Confronting racism in family planning: a critical ethnography of Roma health mediation

Posted by Maria Codina on February 25, 2019 at 12:46 pm



Roma health mediators are part of a government funded, community-led health intervention. One of the programme’s central aims is to improve access to reproductive care for Roma women, often said to be one of the most disadvantaged population groups in Europe. This paper is a critical analysis of mediation in Romania, focusing on how social determinants shape access to family planning and how mediators are employed to address inequalities. It is based on ethnographic observations of mediators at work, as well as in-depth interviews with community members, health professionals, and mediators. Health professionals tended to see Roma families as wanting and having an unreasonably large number of children and tried to curtail this through the promotion of contraception. This contrasted with the perspective of community members, who appeared not to choose having many children but who instead struggled to access contraception for financial reasons. Roma health mediators generally seemed aware of multiple and intersecting pressures that women were facing, but ultimately tended to frame family planning as a matter of choice, culture, and knowledge. I set these perspectives against the background of anti-Roma racism and eugenic sentiments, reflected in popular discourses about Roma reproduction. I explore how an intervention that nominally aims to promote the emancipation of Roma communities, in fact entrenches some of the racially fused assumptions that are connected to inequalities of access to reproductive health care in the first place. The discussion has implications for Roma reproductive health interventions across Europe, and for participatory interventions more globally.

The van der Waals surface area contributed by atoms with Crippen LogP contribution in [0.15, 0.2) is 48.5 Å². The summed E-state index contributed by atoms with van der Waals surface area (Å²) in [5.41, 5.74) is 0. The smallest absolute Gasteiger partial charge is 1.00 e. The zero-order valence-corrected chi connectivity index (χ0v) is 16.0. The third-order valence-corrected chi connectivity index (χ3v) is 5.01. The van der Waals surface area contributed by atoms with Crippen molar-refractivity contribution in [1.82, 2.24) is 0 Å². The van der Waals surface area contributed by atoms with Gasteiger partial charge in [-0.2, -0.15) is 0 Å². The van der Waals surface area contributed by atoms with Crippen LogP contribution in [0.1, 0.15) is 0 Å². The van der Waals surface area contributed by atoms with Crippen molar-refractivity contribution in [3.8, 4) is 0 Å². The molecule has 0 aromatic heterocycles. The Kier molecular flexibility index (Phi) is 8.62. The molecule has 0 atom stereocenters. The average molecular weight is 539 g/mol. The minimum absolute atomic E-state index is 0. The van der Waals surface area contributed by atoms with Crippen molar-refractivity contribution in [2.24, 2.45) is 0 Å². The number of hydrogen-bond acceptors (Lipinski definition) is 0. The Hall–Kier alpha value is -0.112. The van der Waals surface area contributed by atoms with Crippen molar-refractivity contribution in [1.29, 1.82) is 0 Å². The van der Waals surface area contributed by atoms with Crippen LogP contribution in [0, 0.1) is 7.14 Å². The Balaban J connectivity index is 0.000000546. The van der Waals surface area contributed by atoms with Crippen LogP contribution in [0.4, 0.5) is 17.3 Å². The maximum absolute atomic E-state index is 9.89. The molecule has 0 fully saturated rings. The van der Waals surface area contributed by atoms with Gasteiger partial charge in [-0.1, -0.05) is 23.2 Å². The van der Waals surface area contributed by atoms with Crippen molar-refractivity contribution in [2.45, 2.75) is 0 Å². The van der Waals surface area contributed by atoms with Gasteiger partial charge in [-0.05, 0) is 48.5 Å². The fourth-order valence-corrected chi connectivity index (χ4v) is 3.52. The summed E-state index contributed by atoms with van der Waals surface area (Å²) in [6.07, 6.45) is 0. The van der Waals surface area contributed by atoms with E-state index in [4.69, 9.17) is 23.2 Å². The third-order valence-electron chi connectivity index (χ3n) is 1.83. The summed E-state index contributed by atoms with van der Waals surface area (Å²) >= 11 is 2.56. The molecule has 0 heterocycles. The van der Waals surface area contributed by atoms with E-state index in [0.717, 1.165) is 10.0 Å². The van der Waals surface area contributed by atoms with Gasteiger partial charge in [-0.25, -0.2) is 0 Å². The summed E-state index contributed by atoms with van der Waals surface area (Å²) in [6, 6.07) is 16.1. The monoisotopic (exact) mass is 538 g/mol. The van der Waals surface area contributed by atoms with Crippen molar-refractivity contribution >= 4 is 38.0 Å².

Introduction

Dr Florian, a specialist of obstetrics and gynaecology working in a large municipal hospital, drew me a pie chart with which he tried to demonstrate that the Roma population would soon overtake the Romanian population in terms of its size. He told me that he was concerned about an increased birth rate among the Roma population and how this would affect the demographic fabric of Romanian society. “I think in fifty years from now they will become the majority here in Romania.” – “And how do you imagine that society to be?” I asked him. “A jungle” he laughed, “a jungle!” He elaborated: “if there are three, four or five million, they can’t be integrated. They start shifting the integration, we as the majority, we will have to start integrating with them.” Dr Florian’s language was objectifying. The way he spoke was reminiscent of how someone might talk about a threatening epidemic. He said their number was “growing fast”, that “a critical point” had been reached. He bluntly portrayed the Roma population as a problem for Romanian society; undesirably deviant and Other. His proposed solution was to stop paying families child allowance after their third child, and to further promote free contraception. This narrative of fear, the open anxiety of a shifting demographic pattern is widespread in Romania, and has been well documented and analysed. The public health-focused literature on Roma further consolidates a picture of unequal access to contraception between Roma and non-Roma women, and emphasises gender-based discrimination from within communities, as well as geographic, educational, and financial barriers. Both in the popular, and racially tinged discourse of a “demographic shift”, and in the public health literature, reproduction of Roma women is seen as a “problem”. The Roma health mediation programme is one of the only interventions that have been developed to tackle discrimination and health inequalities faced by Roma women. It is a state-financed community-led health intervention that employs women of Romani origin to act as a link between Roma communities, health professionals and local authorities. One of its main aims is to address unequal access to contraception. Although the programme has gained much recognition in the field of Roma rights, it has not been the subject of critical in-depth analysis.

 

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